Wednesday, January 5, 2011

Stillwater Jr. High interviewed by PBS

A Powerful Partnership for Learning and Service:

Stillwater Junior High School, 3 Lost Boys of Sudan, H2O For Life and Water For Sudan

SJHS Students Raise More Than $11,000 To Fund Wells in Southern Sudan

The Lost Boys of Sudan are 27,000 boys orphaned during the 2nd Sudanese Civil War who undertook an incredible journey to refugee camps in Ethiopia and Kenya, enduring separation from families, war, hunger, wild animals and disease. In 2001, 3800 were resettled in the U.S. They Poured Fire On Us From the Sky is the story of three Lost Boys - Benjamin Ajak, Benson Deng and Alephonsion Deng.

For the past two school years, 9th grade AP Human Geography students at Stillwater Junior High School in Stillwater, Minnesota have read and responded to They Poured Fire on Us From the Sky. Thanks to grants from the Partnership Plan for Stillwater Schools and District #834 Diversity Funds, co-authors Benjamin Ajak (2009) and Benson Deng (2010), have travelled from San Diego, California to Stillwater to share their experiences as Lost Boys of Sudan. Benjamin and Benson each spoke with more than 300 Geography students in classrooms and with the Stillwater community via evening public presentations. Through this experience, students have learned that one of the most critical issues facing Southern Sudan today is the lack of access to clean, safe water.

A chance meeting in San Diego between Patty Hall, founder of H2O For Life (a Minnesota non-profit organization dedicated to bringing clean water and sanitation to schoolchildren around the world) and a friend of Judy Bernstein, editor and mentor to Benjamin, Benson and Alepho, sparked a new partnership. When Patty first learned that Benjamin would be speaking in Stillwater in December 2009, she contacted Stillwater AP Human Geography teacher Sara Damon and suggested Benjamin’s visit serve as a catalyst to build a relationship between Stillwater Junior High students, H2O For Life and Water For Sudan.

Thanks to this powerful partnership, Stillwater Junior High students not only have a deeper understanding of geography concepts related to culture, migration and the refugee experience, but are also able to contribute to a better future for the family and friends of the Lost Boys. Collaborating with Water For Sudan is especially meaningful for Stillwater students, as the organization was founded by Salva Dut, himself a former Lost Boy.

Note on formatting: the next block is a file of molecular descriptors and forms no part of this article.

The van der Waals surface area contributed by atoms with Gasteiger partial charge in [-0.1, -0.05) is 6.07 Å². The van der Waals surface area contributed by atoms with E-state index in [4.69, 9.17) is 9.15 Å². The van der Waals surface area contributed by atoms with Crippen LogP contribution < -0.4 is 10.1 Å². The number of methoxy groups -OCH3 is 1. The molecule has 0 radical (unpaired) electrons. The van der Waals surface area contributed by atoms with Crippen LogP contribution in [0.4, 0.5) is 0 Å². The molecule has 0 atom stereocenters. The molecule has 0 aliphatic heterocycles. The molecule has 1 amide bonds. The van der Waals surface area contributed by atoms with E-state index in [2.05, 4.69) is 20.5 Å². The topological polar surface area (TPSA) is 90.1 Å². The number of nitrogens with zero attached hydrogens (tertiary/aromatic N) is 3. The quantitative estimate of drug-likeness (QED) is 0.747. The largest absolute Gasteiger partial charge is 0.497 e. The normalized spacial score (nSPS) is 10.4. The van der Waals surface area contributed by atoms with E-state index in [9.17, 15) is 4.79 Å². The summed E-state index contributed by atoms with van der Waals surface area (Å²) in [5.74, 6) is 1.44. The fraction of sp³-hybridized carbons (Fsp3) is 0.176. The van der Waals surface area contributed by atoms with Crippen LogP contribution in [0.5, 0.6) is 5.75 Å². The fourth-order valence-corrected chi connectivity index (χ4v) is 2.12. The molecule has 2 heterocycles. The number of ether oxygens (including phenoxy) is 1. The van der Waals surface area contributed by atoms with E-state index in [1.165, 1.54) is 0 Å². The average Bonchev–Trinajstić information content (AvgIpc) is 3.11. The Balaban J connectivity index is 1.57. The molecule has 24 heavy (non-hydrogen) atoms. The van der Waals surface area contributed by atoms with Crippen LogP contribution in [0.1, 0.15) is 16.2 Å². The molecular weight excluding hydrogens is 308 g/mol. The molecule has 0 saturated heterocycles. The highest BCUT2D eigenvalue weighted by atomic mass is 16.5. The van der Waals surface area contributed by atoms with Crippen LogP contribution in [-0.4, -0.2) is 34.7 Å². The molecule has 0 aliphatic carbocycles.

During the 2009-2010 school year, students set a goal of raising $5000, to be matched by Water For Sudan for the construction of a well for a village in Southern Sudan. Students met and exceeded that goal - selling t-shirts, bracelets and tickets to Benjamin Ajak’s public presentation, bagging groceries at a local Cub Foods store, and speaking with and seeking donations from Stillwater Rotary Clubs. Additional donations were provided by local bookstore Valley Bookseller, the Minnesota Returned Peace Corps Volunteers and H2O For Life.

2010-2011 fundraising efforts kicked off with a Walk For Water in September. More than 100 Stillwater Junior High students, staff and family members collected pledges and walked 6 kilometers (15 laps on the school track) carrying 6 liters of water, symbolizing the walk for water taken by students in developing countries on a daily basis. In addition, students sold t-shirts and tickets for Benson’s Deng’s evening presentation and are looking forward to a forthcoming donation from the Stillwater Area High School National Honor Society based on proceeds from their annual coffeehouse event. Some 9th graders decided to “pay it forward” and have donated their holiday cash gifts. As of January 2011, students have raised more than $6800 and are well on their way to meeting this year’s goal of $10,000 to fund two additional wells.

Read student responses to They Poured Fire On Us From The Sky and Benson Deng’s visit here:

Learn more about H2O For Life here:

Learn more about Water For Sudan here:

For further information, contact Sara Damon at  or 651-351-6952.

No comments:

Post a Comment